Miracle Rogue Deck List Guide (Rise of Shadows April 2019)

Last updated on Apr 08, 2019 at 00:00 by Kat 2 comments
General Information

Miracle Rogue is one of the oldest and most established decks in all of Hearthstone. The deck's core of powerful cards come largely from the Basic and Classic sets, which will never rotate from Standard. Among these cards is Miracle Rogue's long-time card drawing engine, Gadgetzan Auctioneer, which is the true namesake of the deck. In combination with Rogue's 0-Mana spells, Preparation, Shadowstep, and Backstab, it is not uncommon to see a Gadgetzan Auctioneer draw and play a "miraculous" number of cards in a single turn. However, the printing of Hench-Clan Thug and Fal'dorei Strider has completely changed the texture of the deck. A while ago, Miracle Rogue typically won by building a massive Edwin VanCleef or Questing Adventurer in a single miracle turn. Now, the deck can win games more easily by playing minions on curve and fighting for the board.

The year of the Dragon resulted in the loss of many Miracle Rogue tools. However, as one of Rogue's oldest archetypes, Miracle Rogue continues to live on.

1. Miracle Rogue Card List

This Miracle Rogue deck costs 7,000 Arcane Dust and it is made up of the following cards.

Rogue Cards Neutral Cards
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2. Miracle Rogue Mana Curve


3. Aim of Miracle Rogue

Miracle Rogue is capable of playing some of the most cost-effective minions in all of Hearthstone turn after turn. If Miracle Rogue is ever able to stick one of these minions on the board, the deck can easily cobble together massive amounts of burst damage in a single turn with Cold Blood, Eviscerate, and Leeroy Jenkins. Due to the burst-oriented nature of Miracle Rogue's damage, the deck tends to be excellent against control decks.

4. Miracle Rogue Mulligan

Miracle Rogue is a deck that relies heavily on performing multi-card combos in order to create huge bursts of tempo. To facilitate this, the deck has a very unorthodox mulligan that prioritises finding key combo cards.

5. Miracle Rogue Strategy

5.1. Miracle Rogue Early Turns

The objective in the first four turns of the game is very simple: play minions on curve and dagger on Turn two. The dream sequence for a Miracle Rogue is virtually Dagger Mastery on Turn two, Hench-Clan Thug on Turn three, and then a Hench-Clan Burglar on turn 4. Though it is important not to get behind on board against aggro decks, the limited number of on-curve plays this deck has in the early game means you will frequently have a limited number of options in the first few turns of the game.

5.2. Miracle Rogue Later Turns

Miracle Rogue is capable of generating incredible amounts of burst damage. Leeroy Jenkins, Cold Blood, and Eviscerate can combine to deal between 10 and 20 damage in a single turn, entirely from hand! However, you will need to stick a minion or two to the board in order to find the rest of the damage you need to kill your opponent. While the number of minions in the deck is limited, there are many cards in the deck that can snowball out of control. Hench-Clan Thug, Questing Adventurer, and Edwin VanCleef are all excellent cards at snowballing out of control. If left unchecked, any one of these cards can easily amass 10 or more damage to get opponents low enough to be burst down. At the very least, the huge threat these minions pose will draw out removal and increase the chance a future Gadgetzan Auctioneer will survive multiple turns to rapidly cycle through your deck.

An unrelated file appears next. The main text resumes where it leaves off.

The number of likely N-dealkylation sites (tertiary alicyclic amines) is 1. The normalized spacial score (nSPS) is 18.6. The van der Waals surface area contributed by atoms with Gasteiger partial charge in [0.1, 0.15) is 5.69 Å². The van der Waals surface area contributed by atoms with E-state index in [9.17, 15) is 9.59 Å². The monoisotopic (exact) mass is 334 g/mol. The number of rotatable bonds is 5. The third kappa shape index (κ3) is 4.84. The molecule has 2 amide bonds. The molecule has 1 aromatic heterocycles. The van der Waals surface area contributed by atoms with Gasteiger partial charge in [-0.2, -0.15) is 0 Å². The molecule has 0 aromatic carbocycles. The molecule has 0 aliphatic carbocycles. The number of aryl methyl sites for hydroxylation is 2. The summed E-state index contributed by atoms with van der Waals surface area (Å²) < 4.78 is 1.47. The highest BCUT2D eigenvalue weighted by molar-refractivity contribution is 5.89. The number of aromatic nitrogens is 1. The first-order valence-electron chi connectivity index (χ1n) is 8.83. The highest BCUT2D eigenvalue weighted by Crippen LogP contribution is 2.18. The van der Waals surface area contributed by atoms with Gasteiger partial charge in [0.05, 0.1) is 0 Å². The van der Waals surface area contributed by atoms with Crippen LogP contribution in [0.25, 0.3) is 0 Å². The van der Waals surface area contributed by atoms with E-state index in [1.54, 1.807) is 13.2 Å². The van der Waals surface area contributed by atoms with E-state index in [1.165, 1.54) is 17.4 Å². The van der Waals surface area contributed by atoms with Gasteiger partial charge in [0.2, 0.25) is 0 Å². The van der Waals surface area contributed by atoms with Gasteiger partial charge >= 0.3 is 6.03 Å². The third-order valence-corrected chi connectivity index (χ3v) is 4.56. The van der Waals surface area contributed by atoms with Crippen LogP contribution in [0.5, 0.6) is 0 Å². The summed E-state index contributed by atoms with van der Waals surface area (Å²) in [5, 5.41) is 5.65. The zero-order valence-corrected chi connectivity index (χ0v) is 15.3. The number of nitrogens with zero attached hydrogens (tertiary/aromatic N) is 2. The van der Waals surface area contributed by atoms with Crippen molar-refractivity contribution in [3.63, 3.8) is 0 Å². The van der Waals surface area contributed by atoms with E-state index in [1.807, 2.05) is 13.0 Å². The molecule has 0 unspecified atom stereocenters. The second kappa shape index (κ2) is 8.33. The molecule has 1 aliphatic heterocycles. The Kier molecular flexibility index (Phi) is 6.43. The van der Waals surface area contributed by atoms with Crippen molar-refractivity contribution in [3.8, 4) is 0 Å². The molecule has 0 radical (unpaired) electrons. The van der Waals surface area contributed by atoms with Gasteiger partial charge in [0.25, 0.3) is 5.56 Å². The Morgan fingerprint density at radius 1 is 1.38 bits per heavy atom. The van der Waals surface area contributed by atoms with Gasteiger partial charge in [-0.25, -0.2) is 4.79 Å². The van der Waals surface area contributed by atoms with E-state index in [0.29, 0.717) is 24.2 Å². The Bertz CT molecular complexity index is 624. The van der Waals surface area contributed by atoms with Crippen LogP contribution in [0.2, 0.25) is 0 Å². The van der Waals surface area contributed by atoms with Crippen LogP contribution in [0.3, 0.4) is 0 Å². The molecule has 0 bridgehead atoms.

5.3. Miracle Rogue Against Fast Decks

Against aggro decks, most of your opponent's answers are likely to be minion-based. Consequently, you should seek to control the board and build a lead by generating tempo with cards such as SI:7 Agent. Miracle Rogue does an excellent job at closing out games when playing with a lead, but it struggles to catch up on board when playing from behind. Because of this, do not be afraid to use your resources aggressively or in less-than-optimal ways to help win control of the board in the early game. It is often correct to play a SI:7 Agent without the combo trigger if presented with no other options. Continually trade into your opponent's board as cost-effectively as you can, and only after you have seized control of the board should you start aiming your damage at the opponent's face.

5.4. Miracle Rogue Against Slow Decks

Miracle Rogue beats control decks by asking more questions of the opponent than they have answers for. The kind of questions you should be asking depends entirely on the kinds of answers your opponent is capable of providing. If your opponent is heavy on board clear spells, your job is to present boards to them which are just large enough to demand a board wipe, but not so large that you run yourself out of your resources by over-committing. If your opponent is packing many removal spells, try to bait them out by playing your least powerful minions first.

Sap is often a necessary "combo" piece for finding lethal damage against control decks. Though you will need to deploy it for tempo against aggro decks, it is typically best to hold onto to it against control decks in order to have an answer for large Taunt minions.

6. Miracle Rogue Single Card Strategies

6.1. The Coin

Miracle Rogue is one of the best decks in all of Hearthstone at leveraging the power of The Coin. In addition to buying some tempo, The Coin can frequently be used to enable one the deck's many Combo cards. When on The Coin, look to keep Combo cards such as SI:7 Agent which you may not have otherwise.

6.2. Cold Blood

Cold Blood is one of the most powerful cards in the deck, but it also one of the most commonly misunderstood. A good rule of thumb is that Cold Blood is always good for 4 damage, which is just as true on the game-ending burst damage turn as it is on turn two when played on a Fire Fly. As it is trivially easy to set up a situation where your Cold Blood deals 4 damage, your real goal with the card should be to look for situations where it can deal 8. One easy way to get 8 damage off a Cold Blood is to use it on an Argent Commander, as it will not always be possible for your opponent to clear away the Divine Shield. Alternatively, you can look to play your Cold Bloods as early as possible to minimize the chances that your opponent has a removal spell in hand.